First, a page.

Boy! Is this the most efficient way to do this? Heck no. But we know that you killed your computer for the DVD lens, so here is a good use for its leftovers.
If you have any camera that uses the 3 pin N3 shutter release socket, then here is a step by step guide to creating a cheap (if not free) basic shutter release for camera’s like the 30D, 5D, 7D, etc.
Technically, nothing bad can happen from accidentally shorting out the wrong pins in the N3 socket, but still, I take no responsibility for any damage that may occur from anyone making use of this information.
Step 1 – Get your mits on an old PC case.
Grab yourself an old PC computer case; you’ll often find them loitering the streets around the time when your local council picks up hard rubbish, we’re after the power switch and cable that goes with it, either extract in-situ, or drag the box home for surgery.
Step 2 – Open the case.
Open the PC case and expose the motherboard if it has one in it, no problem if it doesn’t, just make sure the power switch and cable are still there.
Pull off the front facia of the case as well, you will need to get access to the actual power switch
Step 3 – Find the Power Switch.
The actual switch is usually hidden under the plastic power button itself found on the facia. Sometimes these buttons can be a little hard to spot, they’re usually small, black and square in appearance.
Step 4 – Find the power cable inside case and it’s attachment to the motherboard.
Track the cable back from the power switch on the inside of the case back to where it connects to the motherboard. These cables should only have 2 strands, and are often blue and white in colour. If you’re cable has more than 2 strands, you will have to do some detective work later on to sort out the right 2 strands.
There will be a gaggle of plugs all bunched up around the power plug on the motherboard, they’re all black and rectangular and all should have their name printed on the plug in lovely white lettering for ease of identification, the words however, are often encrypted to make it all a little more challenging for you!
Oh, um, You will want to unplug the cable from the motherboard… makes plugging it into the camera easier!
Step 5 – The power switch inside the case
The switch itself is often seated inside a small plastic housing that is secured to the computer case via 2 or more little “squeezy” plastic clips.
Usually you will need to squeeze them from the front of the case, and the switch and housing should pop out on the inside, they shouldn’t provide too much of a resistance, a pair of pliers and a blow torch are always useful if the squeezy clips start to act up!
Step 6 – The power switch case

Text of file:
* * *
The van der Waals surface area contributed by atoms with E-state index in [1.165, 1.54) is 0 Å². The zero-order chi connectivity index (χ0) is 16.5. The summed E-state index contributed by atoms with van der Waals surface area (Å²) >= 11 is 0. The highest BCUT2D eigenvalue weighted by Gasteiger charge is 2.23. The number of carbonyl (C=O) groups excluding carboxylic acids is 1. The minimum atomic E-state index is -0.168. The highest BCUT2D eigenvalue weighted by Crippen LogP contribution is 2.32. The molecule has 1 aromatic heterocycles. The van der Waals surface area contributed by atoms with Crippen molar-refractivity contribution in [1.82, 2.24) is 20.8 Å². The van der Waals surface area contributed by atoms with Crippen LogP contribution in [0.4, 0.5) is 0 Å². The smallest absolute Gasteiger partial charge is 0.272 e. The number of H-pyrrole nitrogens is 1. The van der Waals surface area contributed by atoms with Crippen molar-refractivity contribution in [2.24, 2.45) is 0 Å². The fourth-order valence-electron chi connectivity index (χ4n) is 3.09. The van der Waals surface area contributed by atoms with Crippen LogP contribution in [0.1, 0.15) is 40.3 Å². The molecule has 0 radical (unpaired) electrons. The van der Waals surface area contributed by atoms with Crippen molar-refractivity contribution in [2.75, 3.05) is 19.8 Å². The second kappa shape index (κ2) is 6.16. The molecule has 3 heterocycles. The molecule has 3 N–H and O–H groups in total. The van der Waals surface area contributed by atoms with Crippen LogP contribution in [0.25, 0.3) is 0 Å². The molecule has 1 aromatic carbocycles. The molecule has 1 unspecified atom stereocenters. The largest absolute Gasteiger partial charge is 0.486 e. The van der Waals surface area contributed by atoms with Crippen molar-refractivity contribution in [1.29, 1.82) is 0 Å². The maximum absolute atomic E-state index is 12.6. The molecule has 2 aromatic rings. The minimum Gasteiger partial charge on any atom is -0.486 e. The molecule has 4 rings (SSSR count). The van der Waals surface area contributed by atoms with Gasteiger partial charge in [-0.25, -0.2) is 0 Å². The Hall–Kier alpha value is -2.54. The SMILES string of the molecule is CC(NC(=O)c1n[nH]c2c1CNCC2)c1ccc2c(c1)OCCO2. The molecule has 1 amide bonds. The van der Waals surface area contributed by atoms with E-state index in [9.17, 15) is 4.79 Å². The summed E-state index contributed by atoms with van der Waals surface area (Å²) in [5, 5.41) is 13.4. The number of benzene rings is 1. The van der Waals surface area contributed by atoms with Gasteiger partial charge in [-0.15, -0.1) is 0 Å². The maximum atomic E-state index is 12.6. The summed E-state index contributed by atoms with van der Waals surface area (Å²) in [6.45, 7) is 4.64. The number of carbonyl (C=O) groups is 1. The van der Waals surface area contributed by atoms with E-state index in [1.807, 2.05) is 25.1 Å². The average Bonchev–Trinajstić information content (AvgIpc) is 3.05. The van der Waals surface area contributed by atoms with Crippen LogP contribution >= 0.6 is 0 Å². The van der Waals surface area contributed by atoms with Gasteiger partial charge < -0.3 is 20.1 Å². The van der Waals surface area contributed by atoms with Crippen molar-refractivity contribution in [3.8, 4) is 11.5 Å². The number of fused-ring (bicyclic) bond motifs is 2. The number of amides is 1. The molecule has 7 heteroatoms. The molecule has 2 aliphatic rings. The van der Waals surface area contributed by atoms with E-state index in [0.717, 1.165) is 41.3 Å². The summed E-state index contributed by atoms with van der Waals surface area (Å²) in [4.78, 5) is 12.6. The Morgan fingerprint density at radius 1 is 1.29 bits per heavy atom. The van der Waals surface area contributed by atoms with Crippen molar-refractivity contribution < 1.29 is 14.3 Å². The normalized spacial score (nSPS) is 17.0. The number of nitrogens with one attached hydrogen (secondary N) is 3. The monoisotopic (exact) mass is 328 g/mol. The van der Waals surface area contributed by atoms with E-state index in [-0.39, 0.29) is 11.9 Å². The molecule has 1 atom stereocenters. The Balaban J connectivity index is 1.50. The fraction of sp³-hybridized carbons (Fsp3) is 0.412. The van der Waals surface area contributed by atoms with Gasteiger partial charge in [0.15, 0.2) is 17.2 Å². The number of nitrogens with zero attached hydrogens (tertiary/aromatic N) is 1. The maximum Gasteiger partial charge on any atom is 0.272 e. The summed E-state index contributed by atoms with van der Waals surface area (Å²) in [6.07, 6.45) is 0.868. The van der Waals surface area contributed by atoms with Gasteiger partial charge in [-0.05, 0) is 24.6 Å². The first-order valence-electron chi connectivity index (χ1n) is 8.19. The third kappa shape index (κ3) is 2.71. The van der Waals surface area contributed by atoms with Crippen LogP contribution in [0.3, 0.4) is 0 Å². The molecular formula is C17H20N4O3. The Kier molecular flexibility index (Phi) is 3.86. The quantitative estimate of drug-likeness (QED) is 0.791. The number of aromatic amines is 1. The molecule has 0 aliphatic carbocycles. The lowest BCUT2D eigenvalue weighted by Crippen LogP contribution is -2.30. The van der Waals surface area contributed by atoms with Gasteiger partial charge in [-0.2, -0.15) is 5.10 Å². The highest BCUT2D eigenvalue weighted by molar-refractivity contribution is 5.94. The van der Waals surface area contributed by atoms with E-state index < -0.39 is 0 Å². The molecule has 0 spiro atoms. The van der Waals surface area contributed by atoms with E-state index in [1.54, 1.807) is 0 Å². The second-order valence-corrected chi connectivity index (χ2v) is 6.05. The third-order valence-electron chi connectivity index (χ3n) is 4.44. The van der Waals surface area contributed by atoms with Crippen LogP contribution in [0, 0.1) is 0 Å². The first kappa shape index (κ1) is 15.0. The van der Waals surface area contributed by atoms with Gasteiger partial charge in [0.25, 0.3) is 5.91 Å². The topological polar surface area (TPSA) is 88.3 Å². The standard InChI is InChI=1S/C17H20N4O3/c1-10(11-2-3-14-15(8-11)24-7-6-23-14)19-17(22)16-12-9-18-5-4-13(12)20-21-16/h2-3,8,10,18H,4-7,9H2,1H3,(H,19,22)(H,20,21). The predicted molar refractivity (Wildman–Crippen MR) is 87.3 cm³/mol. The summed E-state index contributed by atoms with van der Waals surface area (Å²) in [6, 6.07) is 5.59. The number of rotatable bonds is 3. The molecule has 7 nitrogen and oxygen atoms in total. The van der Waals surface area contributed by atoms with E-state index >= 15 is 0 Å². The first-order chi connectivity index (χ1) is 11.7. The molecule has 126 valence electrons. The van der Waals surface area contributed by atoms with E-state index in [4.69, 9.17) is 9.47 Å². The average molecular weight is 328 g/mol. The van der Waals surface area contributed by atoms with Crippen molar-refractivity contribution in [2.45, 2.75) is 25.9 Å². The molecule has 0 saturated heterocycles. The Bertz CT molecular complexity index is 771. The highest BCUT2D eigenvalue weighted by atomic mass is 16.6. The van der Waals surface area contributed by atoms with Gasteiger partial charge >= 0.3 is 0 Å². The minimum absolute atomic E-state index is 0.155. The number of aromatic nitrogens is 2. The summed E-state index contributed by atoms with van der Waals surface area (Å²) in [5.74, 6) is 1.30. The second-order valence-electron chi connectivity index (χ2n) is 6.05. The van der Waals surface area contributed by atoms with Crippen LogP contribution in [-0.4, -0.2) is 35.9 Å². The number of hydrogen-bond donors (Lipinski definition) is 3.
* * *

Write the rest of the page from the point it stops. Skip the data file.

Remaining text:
Once you have removed the switch and cable from the case, you can remove the plastic housing from the switch if you like, or you may want to fabricate some elaborate, homemade masterpiece, in which case, leave it be.
I removed the housing, as it can easily fall off and is not necessary for functionality.
Step 7 – Trim the plug
I had to trim the edges of the plastic casing around the connector at the other end of the plug to get it to fit inside the N3 socket on the camera.
Make sure you don’t trim too much off so that the 2 metal connectors inside the plug touch each other, otherwise your camera will just keep shooting as soon as you plug your cable in!
Step 8 – The N3 Socket pinout diagram
The N3 socket is really pretty simple. There are 3 pins inside a plastic casing that has a semi-circular cutout at one end to ensure the plug aligns correctly.
With the cut tout to the right, the top pin is “ground”, the left pin is the “Shutter release” and the right pin is the “focus”.
Theoretically, connecting (otherwise known as shorting) the shutter and focus pins will cause the camera to focus, and shorting the ground and the shutter will release the shutter.
You want to connect the 2 connectors inside the power cable’s plug to the shutter and ground pins for the shutter release to work.
I found that have the plug connected to these 2 pins still caused the camera to focus when pressing the switch, so… bonus!
Step 9 – plug it in
Plug the end that was connected to the motherboard into the N3 socket, ensuring that the 2 connectors inside the plug connect to the shutter and ground pins (see the previous step).
If you haven’t trimmed off too much of the plastic on the plug, it should sit fairly snugly inside the socket and not fall out too easily, electrical tape may come in use to secure the plug in place, or just to fatten up the plug so that is stays in place when inside the socket.
Step 10 – DIY Shutter release from PC power switch
There you have it, one simple DIY shutter release cable made from the power switch and cable from an old computer case.
About the author
Ravian Budde is a Graphic Designer by trade, and started teaching Photoshop to Photographers about a year ago which sparked a desire in him to start shooting things. Check out his work at www.ravian.com.au